Big is back

An article crossed my desk last week and at first I dismissed it, but since starting this blog, I have noticed that yarns are getting thicker and patterns similarly, accommodate these thicker yarns.

Personally I have always gone for the finer yarns, in many cases preferring to wear machine knitted garments over the bulkier hand knit.

Being small, I find the thicker yarns make me look bigger than I really want to look.

However, it seems, I have to find a compromise as according to the dictates of fashion, big is back.

Mind you, some of these designs leave a lot to be desired and by the look on the models’ faces, I feel they think the same. However, it is interesting that this could be the way we are headed.

Click here to read the article and check out more of the designs. Leave me a message, I would love to know what you think.

Round the clock: The clock tells the time over 24 hours with each stitch representing half-an-hour, producing one row every day.

The 365-day “knitting clock” uses nearly 1,500ft (457.2m) of yarn to show the passing of time and will leave you with a 6ft 7in (2m) scarf by the end of December.

The 24-hour clock, created by designer Siren Elise Wilhelmsen, knits one stitch every half-hour, adding one new row every day.

The full article, including a little video explanation of how it the clock works can be found at the UK Daily Mail‘s website.


If evolution really works, how come mothers only have two hands?

Milton Berle

Many women discover their urge to knit when expecting a baby. It seems like the right thing to do, knitting little baby things to wrap your new arrival in. When you think about it, being a new knitter and being a new mother are a lot alike. Both activities get better with practice, both are awkward and bumpy at the beginning, and both yield lovely results using common materials.

Done right, motherhood and knitting are both creative acts.

Stephanie Pearl-McPhee

 Yarns from knitpicks.comWe haven’t had a knitting milestone from the Guinness Book of Records for a little while so I thought I would have a look and see what I could find.

I was blown away to find Australia holds the world record as the fastest team to knit an adult jumper straight off the sheep’s back to the shearer’s back.

The record has stood since 2004 when a team from Merriwa in NSW, the Merriwa Jumbucks, set the record of 4 hours, 51 minutes and 14 seconds, while also raising $15,000 for cancer research.

A Netherlands team, of which the world’s fastest knitter Miriam Tegels is a member, has won many of the competitions, but to date, has still some way to go to beat the Australian record.

A team consists of a sheep, a blade shearer, and seven spinners and knitters. The team can nominate timekeepers, assessors and coordinators to monitor teams competing at each venue. Teams follow identical rules and patterns.

The closest the Dutch have got to the Australian record is 5hr 01min 07sec, but as you can see, they are closing in. They have won the challenge every year since 2012 and each year, they get closer to the Australian record. For more on the challenge click here. Aussies beware!

This is Dutch team after its 2013 win at Tuin Pension, Groenewoud, Swalmen in the Netherlands. The team was multi-national, albeit all European, and consisted of shearer Albert Koopman, spinner/knitters Elma Bartels, Hannalore Hemmingway, Miriam Tegels (Netherlands), Astrid Schramm, Martina Hoffman, Elisabeth Gutschow (Germany) and Freyalyn Close-Hainsworth (UK). Officials on the day were Elske Post (Netherlands) and Steve Plummer (UK).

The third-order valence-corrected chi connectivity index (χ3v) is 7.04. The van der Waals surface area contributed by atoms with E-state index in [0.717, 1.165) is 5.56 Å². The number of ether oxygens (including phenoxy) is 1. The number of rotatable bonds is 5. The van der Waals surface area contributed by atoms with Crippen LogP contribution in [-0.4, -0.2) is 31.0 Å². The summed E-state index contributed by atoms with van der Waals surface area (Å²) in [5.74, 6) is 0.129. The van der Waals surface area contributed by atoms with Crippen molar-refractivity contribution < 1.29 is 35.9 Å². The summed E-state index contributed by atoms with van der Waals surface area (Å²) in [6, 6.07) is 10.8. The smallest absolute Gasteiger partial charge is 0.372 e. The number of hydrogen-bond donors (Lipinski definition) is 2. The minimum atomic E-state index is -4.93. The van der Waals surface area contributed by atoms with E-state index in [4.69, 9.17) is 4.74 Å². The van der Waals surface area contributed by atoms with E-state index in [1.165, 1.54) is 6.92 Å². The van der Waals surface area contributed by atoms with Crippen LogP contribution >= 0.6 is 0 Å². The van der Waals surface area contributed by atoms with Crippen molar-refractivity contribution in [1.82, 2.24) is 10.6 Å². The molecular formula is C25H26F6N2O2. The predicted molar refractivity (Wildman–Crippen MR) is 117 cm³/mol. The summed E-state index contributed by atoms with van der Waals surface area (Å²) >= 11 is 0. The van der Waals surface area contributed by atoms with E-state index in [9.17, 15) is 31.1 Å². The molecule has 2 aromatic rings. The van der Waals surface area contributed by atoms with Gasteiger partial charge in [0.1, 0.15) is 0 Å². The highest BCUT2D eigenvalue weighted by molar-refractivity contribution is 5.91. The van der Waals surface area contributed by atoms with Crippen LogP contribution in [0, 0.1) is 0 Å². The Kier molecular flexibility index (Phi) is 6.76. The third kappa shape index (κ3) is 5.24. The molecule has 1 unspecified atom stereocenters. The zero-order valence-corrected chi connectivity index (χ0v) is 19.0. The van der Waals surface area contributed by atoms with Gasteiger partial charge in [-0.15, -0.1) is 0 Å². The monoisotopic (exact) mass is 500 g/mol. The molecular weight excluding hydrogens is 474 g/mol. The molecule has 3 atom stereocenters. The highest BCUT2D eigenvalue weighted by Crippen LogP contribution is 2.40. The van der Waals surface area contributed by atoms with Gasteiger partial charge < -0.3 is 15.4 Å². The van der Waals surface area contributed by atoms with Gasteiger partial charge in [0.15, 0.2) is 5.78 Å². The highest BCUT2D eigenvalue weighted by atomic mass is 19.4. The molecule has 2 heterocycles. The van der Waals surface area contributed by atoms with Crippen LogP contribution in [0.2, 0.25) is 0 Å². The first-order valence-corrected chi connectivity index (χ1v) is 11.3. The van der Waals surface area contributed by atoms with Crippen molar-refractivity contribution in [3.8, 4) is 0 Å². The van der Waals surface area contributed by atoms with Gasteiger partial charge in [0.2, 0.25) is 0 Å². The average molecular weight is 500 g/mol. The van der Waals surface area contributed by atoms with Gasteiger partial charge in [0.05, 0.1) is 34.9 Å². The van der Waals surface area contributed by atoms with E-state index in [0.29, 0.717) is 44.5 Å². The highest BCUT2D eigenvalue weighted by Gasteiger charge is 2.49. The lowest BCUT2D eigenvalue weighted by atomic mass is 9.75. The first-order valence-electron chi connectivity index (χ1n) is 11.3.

Easter surprise

With Easter getting closer, these cute little blankies caught my eye. Something for the littlies at this time of celebration.

This is a free pattern and is available for download from

This is a direct link to the pattern, unfortunately due to copyright restrictions, I was not permitted to upload to Grammazoo for distribution. Undaunted, you still get the pattern, albeit from the original source.

Zig zag stitch

The zigzag stitch, also known as chevron stitch, is a great stitch for home decor and accessories and also looks fab as an edging. It is very easy and I think, very affective. I have already imagined a use for this stitch in a project for next summer, hmmm, we shall see.

For the full tutorial, with detailed photographs by Anna Nikipirowicz from click here.

Weaving ends

Aaargh, weaving in ends is a job I really hate, particularly if you have had a number of changes of colour in your project.

This short video from very pink knits makes weaving ends easy. There are no knots and the finish is invisible.

For garter stitch

And for stocking stitch

We are about halfway through the series of yoga videos for knitting and this stretch I am sure we all could have used at some time.

Carpal tunnel, we have all heard of this painful condition, and I bet, many have had the operation to release the pressure on the nerves that run through the wrist.

This simple movement helps to stretch the wrist and may alleviate some of the pain caused by the syndrome.

To finish this week, I have something different just for you.

I love quizzes and thought that you might like them too, and what better than a knitting quiz for a knitting blog.

I did this one a couple of weeks ago and got 10 out of 12.

I knew I had blown at least two of the questions as I really had no idea and simply took a guess. Below is the link, have a go and let me know how you go. Good luck.